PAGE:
For two weeks, I have been writing about how important and indispensable it is for the future of Turkey-U.S. relations to recognize Turkey's sensitivities regarding the fight against the PKK-affiliated People's Protection Units (YPG). Therefore, the "peace corridor" agreement announced on Wednesday could be a sign of a significant turning point, if it can be sustained. Defense Minister Hulusi Akar's statements about the talks that the U.S. is converging to Turkey's views on the safe zone confirm this.
The Defense Ministry's statement that followed the talks on the safe zone with the U.S. military delegation, which has been holding consultation meetings in Ankara for three days, has laid out the codes of the cooperation envisaged. Accordingly, measures to address Turkey's security concerns should be taken as soon as possible in the first stage. No doubt, the main concern here is the YPG forces on our southern border, which lies to the east of the Euphrates river. Although vague rhetoric was used in the statement, we can say that the withdrawal of YPG forces from the border is a prerequisite.
According to the statement, a joint operations center will be established in Turkey so that Turkey and the U.S. can jointly coordinate and manage the founding of the safe zone.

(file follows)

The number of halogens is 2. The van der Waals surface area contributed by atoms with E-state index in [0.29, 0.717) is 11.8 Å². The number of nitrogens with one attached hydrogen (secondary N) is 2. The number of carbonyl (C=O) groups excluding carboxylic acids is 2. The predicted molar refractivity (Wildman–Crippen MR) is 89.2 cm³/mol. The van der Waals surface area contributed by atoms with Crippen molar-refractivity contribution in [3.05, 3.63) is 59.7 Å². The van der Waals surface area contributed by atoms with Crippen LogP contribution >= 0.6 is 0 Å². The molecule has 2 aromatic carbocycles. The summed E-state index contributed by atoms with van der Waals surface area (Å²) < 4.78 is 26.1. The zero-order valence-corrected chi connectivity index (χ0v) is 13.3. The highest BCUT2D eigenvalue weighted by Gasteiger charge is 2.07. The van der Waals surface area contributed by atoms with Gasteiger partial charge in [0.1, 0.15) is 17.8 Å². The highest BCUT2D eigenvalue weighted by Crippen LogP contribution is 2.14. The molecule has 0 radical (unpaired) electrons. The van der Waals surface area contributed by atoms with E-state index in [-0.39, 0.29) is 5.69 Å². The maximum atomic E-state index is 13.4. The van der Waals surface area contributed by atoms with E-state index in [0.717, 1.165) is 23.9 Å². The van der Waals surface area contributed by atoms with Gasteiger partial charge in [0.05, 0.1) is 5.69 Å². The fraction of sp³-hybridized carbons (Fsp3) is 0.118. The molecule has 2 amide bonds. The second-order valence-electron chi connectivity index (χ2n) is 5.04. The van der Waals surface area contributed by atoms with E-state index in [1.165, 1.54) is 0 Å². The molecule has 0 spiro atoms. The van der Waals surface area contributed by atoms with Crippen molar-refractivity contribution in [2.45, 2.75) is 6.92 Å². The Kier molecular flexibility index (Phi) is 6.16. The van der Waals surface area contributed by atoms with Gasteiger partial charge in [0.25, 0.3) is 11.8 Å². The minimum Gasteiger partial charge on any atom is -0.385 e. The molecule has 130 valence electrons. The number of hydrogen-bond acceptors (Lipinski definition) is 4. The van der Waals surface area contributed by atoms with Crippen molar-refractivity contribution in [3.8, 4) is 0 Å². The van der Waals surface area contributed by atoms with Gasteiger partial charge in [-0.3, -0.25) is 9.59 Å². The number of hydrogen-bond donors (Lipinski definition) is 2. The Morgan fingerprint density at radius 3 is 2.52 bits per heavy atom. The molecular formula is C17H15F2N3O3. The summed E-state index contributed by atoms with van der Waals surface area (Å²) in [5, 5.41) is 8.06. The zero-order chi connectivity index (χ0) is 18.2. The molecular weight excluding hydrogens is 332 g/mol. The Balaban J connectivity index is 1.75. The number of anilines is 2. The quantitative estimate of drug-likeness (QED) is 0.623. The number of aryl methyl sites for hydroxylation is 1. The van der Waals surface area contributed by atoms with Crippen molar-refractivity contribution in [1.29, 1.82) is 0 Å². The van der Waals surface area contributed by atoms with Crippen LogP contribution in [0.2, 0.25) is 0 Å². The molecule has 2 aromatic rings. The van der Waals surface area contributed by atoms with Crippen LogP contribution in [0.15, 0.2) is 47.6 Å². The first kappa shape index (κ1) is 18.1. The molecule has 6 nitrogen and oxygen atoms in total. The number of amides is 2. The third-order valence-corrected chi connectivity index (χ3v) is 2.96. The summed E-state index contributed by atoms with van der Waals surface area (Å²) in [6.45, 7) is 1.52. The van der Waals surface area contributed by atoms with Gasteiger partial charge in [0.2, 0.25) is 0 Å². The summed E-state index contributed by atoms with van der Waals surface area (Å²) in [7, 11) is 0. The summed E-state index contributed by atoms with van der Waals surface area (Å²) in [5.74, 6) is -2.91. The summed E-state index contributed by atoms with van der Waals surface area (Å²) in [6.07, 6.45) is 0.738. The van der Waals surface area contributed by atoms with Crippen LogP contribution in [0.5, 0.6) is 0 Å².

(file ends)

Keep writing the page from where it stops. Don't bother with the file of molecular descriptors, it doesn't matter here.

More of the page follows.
Subsequently, it has been agreed that the safe zone should be a peace corridor and that any additional measures should be taken to ensure that our displaced Syrian brothers return to their country.
The biggest dispute between Turkey and the U.S. over the founding of the peace corridor was over how deep the chosen area would be. The answer to that question is not yet clear. It also stated that this area will be controlled in cooperation with the U.S., but it is not clear how this will be coordinated. If these two main issues are overcome smoothly in the coming days, there could be a glimmer of hope for a sustainable solution for northern Syria and for Syrian refugees who want to return home.
Turkey has already made the necessary military shipments to the border. What enabled this solution to be reached through diplomatic means was probably Turkey's firm message to the U.S. that this issue would not be dropped until its southern border is secured.
However, if the U.S. uses this agreement to drag its heels longer and to delay Turkey's intervention in the region, then things could get harder for relations between the two countries.
Previously, former President Barack Obama's pledge that they would not pass into the area west of the Euphrates was not fulfilled. The promise that they would not work with the YPG after Raqqa was not fulfilled either. The promise not to provide heavy weapons to the YPG was broken as well. The pledge that the YPG would withdraw from Manbij was also reneged on. Unlike what President Donald Trump has vowed, U.S. troops were not withdrawn from Syria.
That is why this agreement is perhaps the last chance for the U.S. to maintain its credibility in the eyes of Turkey about Syria.
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